Featured Research

from universities, journals, and other organizations

Discovery illuminates elusive proton channel gene in dinoflagellates

Date:
October 24, 2011
Source:
Rush University Medical Center
Summary:
A 40-year search for a gene that causes some one-celled sea creatures to flash at night and is also found in others that produce deadly red tides has successfully ended.

A 40-year search for a gene that causes some one-celled sea creatures to flash at night and is also found in others that produce deadly red tides has successfully ended, thanks to research by a group of scientists led by Thomas E. DeCoursey, PhD, professor of biophysics and physiology at Rush University Medical Center.

The gene, discovered in a tiny marine organism called a dinoflagellate (Karlodinium veneficum), controls voltage-gated proton channels, which, in addition to triggering luminescence in certain single-cell sea creatures, activate many important biological mechanisms in other species, including humans.

Results of the study by DeCoursey, Susan M. E. Smith and co-researchers were published in the Oct. 17, 2011 issue of the Proceedings of the National Academy of Sciences. The study was funded in part by grants from the National Science Foundation and the National Institutes of Health.

The existence of a voltage-gated proton channel in bioluminescent dinoflagellates was proposed in 1972 by J. Woodland Hastings, a co-author on the current study, and his colleague Margaret Fogel. They hypothesized that proton channels helped trigger the flash by activating luciferase, an enzyme that helps produce luminescence. But until now, the genetic code responsible for the proton channels in dinoflagellates had not been identified, although it had been decrypted in humans, mice, algae and sea squirts.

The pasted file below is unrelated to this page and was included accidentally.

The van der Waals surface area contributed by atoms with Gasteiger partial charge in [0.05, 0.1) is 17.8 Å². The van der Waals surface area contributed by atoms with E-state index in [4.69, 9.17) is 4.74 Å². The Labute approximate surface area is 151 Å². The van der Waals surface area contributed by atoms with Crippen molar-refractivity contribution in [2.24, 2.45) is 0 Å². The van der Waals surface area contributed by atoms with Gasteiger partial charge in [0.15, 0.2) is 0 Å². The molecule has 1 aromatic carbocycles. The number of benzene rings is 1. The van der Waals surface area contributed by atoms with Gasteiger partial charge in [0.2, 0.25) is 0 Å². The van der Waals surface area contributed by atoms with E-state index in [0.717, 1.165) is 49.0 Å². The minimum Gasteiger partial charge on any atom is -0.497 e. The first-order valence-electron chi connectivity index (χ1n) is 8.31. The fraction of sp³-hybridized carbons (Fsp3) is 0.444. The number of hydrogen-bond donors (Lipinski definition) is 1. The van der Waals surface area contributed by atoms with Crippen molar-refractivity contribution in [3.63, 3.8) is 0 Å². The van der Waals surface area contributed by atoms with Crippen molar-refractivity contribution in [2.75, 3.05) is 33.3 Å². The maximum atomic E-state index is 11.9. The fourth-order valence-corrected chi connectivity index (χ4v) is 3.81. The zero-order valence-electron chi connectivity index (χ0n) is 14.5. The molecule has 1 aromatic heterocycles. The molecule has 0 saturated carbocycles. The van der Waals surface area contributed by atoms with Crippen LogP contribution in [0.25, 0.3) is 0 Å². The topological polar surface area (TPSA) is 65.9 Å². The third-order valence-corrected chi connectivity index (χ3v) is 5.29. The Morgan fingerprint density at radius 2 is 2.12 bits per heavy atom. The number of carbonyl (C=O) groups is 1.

Voltage-gated proton channels are extremely versatile. In humans, they are involved in several basic biological processes, including release of histamine in basophils, a type of white blood cell. Proton channels also play a role in the production of reactive oxygen species such as hydrogen peroxide that kill bacteria in phagocytes, another kind of white blood cell, and in maturation of sperm immediately before fertilization.

In the current study, DeCoursey and co-researchers mined the gene sequence library of a K veneficum dinoflagellate and found a gene named kHv1 that is similar to those already known to code for proton channels in other species. Not surprisingly, there were many differences in the make-up of the proton channel molecules in humans and tiny sea creatures, but the most important parts of the molecules turned out to be almost identical. Electrophysiologic tests confirmed that the genetically coded protein was indeed a proton channel -- but one with an unprecedented quality.

Proton currents in K veneficum differ from all known proton currents in having large inward currents -- a result of the channels opening at membrane potentials about 60 mV more negative than in other species, the researchers found.

"Vertebrate proton channels open to allow acid extrusion, while dinoflagellate proton channels open to allow proton influx into a cell's cytoplasm, making the channel ideally suited to trigger bioluminescence," DeCoursey explained.

When dinoflagellates floating in water are mechanically stimulated by movement, an impulse (action potential) is sent along the membrane of an internal compartment called a vacuole. Clustered along the inside of this membrane are tiny pockets called scintillons, containing a combination of luciferin and luciferase -- proteins that are able to produce a light flash under the right circumstances. The inside of the vacuole compartment is very acidic and has an abundance of protons.

As the electric impulse travels along the membrane, it causes the voltage-sensitive proton channels to open. Protons then flow from the vacuole into the scintillon, where they react with the luciferase and a flash of light results.

In nonbioluminescent mixotrophic species like K veneficum, proton influx might be involved in prey digestion (e.g., signaling prey capture) or prey capture (e.g., extrusion of stinging trichocysts).

Co-investigator Susan Smith carried out a phylogenetic analysis of known Hv1 sequences, finding high sequence diversity among the single-celled species and among invertebrates. She interpreted this finding to suggest the possibility of other novel functions of Hv1 in these species.